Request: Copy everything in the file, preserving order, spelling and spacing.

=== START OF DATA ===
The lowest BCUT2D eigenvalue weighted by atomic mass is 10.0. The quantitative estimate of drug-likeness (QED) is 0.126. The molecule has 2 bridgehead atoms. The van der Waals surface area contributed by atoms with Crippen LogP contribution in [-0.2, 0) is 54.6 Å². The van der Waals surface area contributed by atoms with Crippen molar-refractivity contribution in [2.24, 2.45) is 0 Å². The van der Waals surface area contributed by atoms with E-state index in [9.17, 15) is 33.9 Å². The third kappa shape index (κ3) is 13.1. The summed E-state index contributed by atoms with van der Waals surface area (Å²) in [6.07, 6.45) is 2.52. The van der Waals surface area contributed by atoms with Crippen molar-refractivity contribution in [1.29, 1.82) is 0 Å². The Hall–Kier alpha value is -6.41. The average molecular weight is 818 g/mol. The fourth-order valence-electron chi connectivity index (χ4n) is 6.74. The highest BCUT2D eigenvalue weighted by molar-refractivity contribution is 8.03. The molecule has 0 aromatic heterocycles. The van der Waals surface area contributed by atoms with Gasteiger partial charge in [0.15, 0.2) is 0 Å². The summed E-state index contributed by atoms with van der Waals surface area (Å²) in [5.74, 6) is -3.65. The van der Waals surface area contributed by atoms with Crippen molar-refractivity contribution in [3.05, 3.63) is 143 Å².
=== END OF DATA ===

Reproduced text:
The lowest BCUT2D eigenvalue weighted by atomic mass is 10.0. The quantitative estimate of drug-likeness (QED) is 0.126. The molecule has 2 bridgehead atoms. The van der Waals surface area contributed by atoms with Crippen LogP contribution in [-0.2, 0) is 54.6 Å². The van der Waals surface area contributed by atoms with Crippen molar-refractivity contribution in [2.24, 2.45) is 0 Å². The van der Waals surface area contributed by atoms with E-state index in [9.17, 15) is 33.9 Å². The third kappa shape index (κ3) is 13.1. The summed E-state index contributed by atoms with van der Waals surface area (Å²) in [6.07, 6.45) is 2.52. The van der Waals surface area contributed by atoms with Crippen molar-refractivity contribution in [1.29, 1.82) is 0 Å². The Hall–Kier alpha value is -6.41. The average molecular weight is 818 g/mol. The fourth-order valence-electron chi connectivity index (χ4n) is 6.74. The highest BCUT2D eigenvalue weighted by molar-refractivity contribution is 8.03. The molecule has 0 aromatic heterocycles. The van der Waals surface area contributed by atoms with Gasteiger partial charge in [0.15, 0.2) is 0 Å². The summed E-state index contributed by atoms with van der Waals surface area (Å²) in [5.74, 6) is -3.65. The van der Waals surface area contributed by atoms with Crippen molar-refractivity contribution in [3.05, 3.63) is 143 Å².